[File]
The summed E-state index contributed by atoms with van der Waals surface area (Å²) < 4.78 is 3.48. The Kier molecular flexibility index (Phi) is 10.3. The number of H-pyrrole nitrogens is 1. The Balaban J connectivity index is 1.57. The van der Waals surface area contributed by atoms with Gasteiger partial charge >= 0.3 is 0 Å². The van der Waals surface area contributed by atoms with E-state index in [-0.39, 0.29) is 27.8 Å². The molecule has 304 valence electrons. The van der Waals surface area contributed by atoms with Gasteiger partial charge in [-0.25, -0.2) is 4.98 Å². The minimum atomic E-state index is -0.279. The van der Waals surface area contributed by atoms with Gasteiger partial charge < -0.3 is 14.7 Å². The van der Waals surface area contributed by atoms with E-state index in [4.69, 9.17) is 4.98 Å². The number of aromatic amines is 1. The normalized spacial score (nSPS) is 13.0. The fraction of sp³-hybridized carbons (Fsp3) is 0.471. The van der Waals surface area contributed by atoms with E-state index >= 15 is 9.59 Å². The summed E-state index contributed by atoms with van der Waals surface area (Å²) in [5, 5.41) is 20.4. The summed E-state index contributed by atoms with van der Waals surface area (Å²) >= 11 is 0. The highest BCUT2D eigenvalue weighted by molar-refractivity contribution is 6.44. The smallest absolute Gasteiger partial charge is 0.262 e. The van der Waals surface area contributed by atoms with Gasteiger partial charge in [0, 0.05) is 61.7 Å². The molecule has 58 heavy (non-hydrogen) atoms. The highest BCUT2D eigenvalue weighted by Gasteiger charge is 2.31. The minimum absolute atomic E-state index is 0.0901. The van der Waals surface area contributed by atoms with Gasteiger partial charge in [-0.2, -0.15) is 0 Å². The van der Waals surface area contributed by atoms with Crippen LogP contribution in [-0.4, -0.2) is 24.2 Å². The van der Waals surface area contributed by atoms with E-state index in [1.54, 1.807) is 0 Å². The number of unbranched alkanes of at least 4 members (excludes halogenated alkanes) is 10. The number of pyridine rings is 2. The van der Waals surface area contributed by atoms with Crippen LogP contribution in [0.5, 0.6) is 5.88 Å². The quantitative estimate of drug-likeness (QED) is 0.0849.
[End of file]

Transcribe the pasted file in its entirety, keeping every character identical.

The summed E-state index contributed by atoms with van der Waals surface area (Å²) < 4.78 is 3.48. The Kier molecular flexibility index (Phi) is 10.3. The number of H-pyrrole nitrogens is 1. The Balaban J connectivity index is 1.57. The van der Waals surface area contributed by atoms with Gasteiger partial charge >= 0.3 is 0 Å². The van der Waals surface area contributed by atoms with E-state index in [-0.39, 0.29) is 27.8 Å². The molecule has 304 valence electrons. The van der Waals surface area contributed by atoms with Gasteiger partial charge in [-0.25, -0.2) is 4.98 Å². The minimum atomic E-state index is -0.279. The van der Waals surface area contributed by atoms with Gasteiger partial charge < -0.3 is 14.7 Å². The van der Waals surface area contributed by atoms with E-state index in [4.69, 9.17) is 4.98 Å². The number of aromatic amines is 1. The normalized spacial score (nSPS) is 13.0. The fraction of sp³-hybridized carbons (Fsp3) is 0.471. The van der Waals surface area contributed by atoms with E-state index >= 15 is 9.59 Å². The summed E-state index contributed by atoms with van der Waals surface area (Å²) in [5, 5.41) is 20.4. The summed E-state index contributed by atoms with van der Waals surface area (Å²) >= 11 is 0. The highest BCUT2D eigenvalue weighted by molar-refractivity contribution is 6.44. The smallest absolute Gasteiger partial charge is 0.262 e. The van der Waals surface area contributed by atoms with Gasteiger partial charge in [0, 0.05) is 61.7 Å². The molecule has 58 heavy (non-hydrogen) atoms. The highest BCUT2D eigenvalue weighted by Gasteiger charge is 2.31. The minimum absolute atomic E-state index is 0.0901. The van der Waals surface area contributed by atoms with Gasteiger partial charge in [-0.2, -0.15) is 0 Å². The van der Waals surface area contributed by atoms with Crippen LogP contribution in [-0.4, -0.2) is 24.2 Å². The van der Waals surface area contributed by atoms with E-state index in [1.54, 1.807) is 0 Å². The number of unbranched alkanes of at least 4 members (excludes halogenated alkanes) is 10. The number of pyridine rings is 2. The van der Waals surface area contributed by atoms with Crippen LogP contribution in [0.5, 0.6) is 5.88 Å². The quantitative estimate of drug-likeness (QED) is 0.0849.